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Will mixed income housing work in N.O.?

06:35 PM CST on Wednesday, January 7, 2009

Maya Rodriguez / Eyewitness News

NEW ORLEANS, La. - Former residents of the C.J. Peete public housing complex hope the new mixed-income development there will have only one thing in common with its predecessor - the land it sits on.

Video: Watch the Story

The $183 million community will replace the old housing project that was torn down last year, which was done with the backdrop of picketing protestors and a march on City Hall.

The mixed-income plan is an effort to bring together people from different economic backgrounds to live in one community: two-thirds of the resident would be a part of public and affordable housing programs, while the other one-third would pay the full-market rate for a unit.

"It's a beautiful thing," said former C.J. Peete Resident Taneschia Carter, "because it lets us know that we can all become one."

However, federal officials admit getting those full paying residents to move in will be a challenge.

"There is no doubt that we have to acknowledge that public housing has a stigma and that is something that we have to address in the process," said HUD Secretary Steve Preston. "We've seen these types of developments across the country be very successful for the people who live in them."

Yet, New Orleans does not have the high concentration of expensive housing that cities like New York or San Francisco do, meaning residents here have more affordable options and could choose to bypass moving into a mixed income community. Some local officials, though, see the entire City of New Orleans as a large-scale example of a mixed income community.

"We have the wealthiest of the wealthy on St. Charles Avenue and you go away from St. Charles and it's mixed income," said Walter Leger, with the Louisiana Recovery Authority. "I think it's not going to be easy, but you know, that's the route we're going."

"It is a bit more of a hurdle for them to get through at the beginning," Preston said, "but once they see what these have become, we've seen success in many other situations around the country."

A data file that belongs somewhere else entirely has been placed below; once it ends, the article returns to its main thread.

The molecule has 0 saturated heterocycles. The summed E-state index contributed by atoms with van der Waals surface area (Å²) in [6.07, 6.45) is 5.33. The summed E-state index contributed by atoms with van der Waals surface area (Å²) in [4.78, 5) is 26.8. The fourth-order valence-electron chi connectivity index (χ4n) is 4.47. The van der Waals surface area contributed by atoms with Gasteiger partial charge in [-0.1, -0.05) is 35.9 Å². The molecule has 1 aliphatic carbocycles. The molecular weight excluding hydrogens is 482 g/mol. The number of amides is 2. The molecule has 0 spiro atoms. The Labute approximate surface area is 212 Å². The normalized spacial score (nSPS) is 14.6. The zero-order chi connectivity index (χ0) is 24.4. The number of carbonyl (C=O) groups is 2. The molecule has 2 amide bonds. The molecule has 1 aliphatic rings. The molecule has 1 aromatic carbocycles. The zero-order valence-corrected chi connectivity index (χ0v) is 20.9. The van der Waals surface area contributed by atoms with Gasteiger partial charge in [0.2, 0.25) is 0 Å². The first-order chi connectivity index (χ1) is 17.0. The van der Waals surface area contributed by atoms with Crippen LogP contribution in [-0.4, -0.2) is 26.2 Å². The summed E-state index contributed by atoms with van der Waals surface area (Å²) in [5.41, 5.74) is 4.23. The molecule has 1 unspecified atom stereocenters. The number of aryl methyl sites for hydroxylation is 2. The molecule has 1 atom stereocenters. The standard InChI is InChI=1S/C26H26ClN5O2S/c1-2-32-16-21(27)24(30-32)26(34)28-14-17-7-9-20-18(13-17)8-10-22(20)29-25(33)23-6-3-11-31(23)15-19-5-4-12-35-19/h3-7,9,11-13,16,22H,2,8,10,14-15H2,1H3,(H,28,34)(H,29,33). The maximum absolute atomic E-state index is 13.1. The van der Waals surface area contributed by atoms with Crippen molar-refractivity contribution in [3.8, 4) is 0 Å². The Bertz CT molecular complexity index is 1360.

Federal officials point to the former St. Thomas Housing Complex as one example of a mixed income community in New Orleans. It's also an example that some former residents at C.J. Peete say they want a chance to emulate.

"You know, with St. Thomas coming up the way it did and it attracted those-- they have doctors and lawyers and entrepreneurs; we want to have the same thing here," Carter said.

Construction on the city's four new mixed-income communities is expected to be finished by the end of 2010.

This time, however, there was all fanfare and no protestors.

“There’s a calmness here at C.J. Peete,” said Jocquelyn Marshall, a former C.J. Peete resident. “There’s no protestors. That’s because our residents have come to accept that change can be a good thing. And that’s what we’re looking forward to, bringing about change here and help residents reach that next level.”

25 former C.J. Peete residents helped to make the peaceful showing happen.

Besides being a part of the planning process, residents are also going to play a part in the construction.

“They have training programs that train residents how to do construction activities. This is a very special development,” Nagin said. “You know, don’t discount the fact that it’s going to be mixed income and there’s going to be schools on site. But the thing that I’m really excited about is that we are training individuals to go to the next level and to become even more self-sufficient.”

The plans include 460 units, an RSD school and YMCA in the first phase. 2/3 of the community will be mixed-use and mixed-income, with the rest being market value apartments and town homes.

Construction at all four sites is expected to be completed Dec. 31, 2010. Residents, however, may be able to move in later this year.

Groundbreakings at DW Cooper and Lafitte are expected to take place over the next couple of months.

HUD Approves Plan

Also today, the U.S. Housing and Urban Development, or HUD, approved a plan that will direct over $2 million to a number of New Orleans neighborhoods.

The program, called the Neighborhood Stablization Program, permits state and local governments to purchase foreclosed homes at a discount. Then, the homes will be redeveloped to respond to rising foreclosures and falling home values.

Governments can also use the grants to acquire land and property, demolish or rehabilitate abandoned properties and offer down payment and closing cost assistance.

The plan will inject $34.2 state-wide to high-need communities.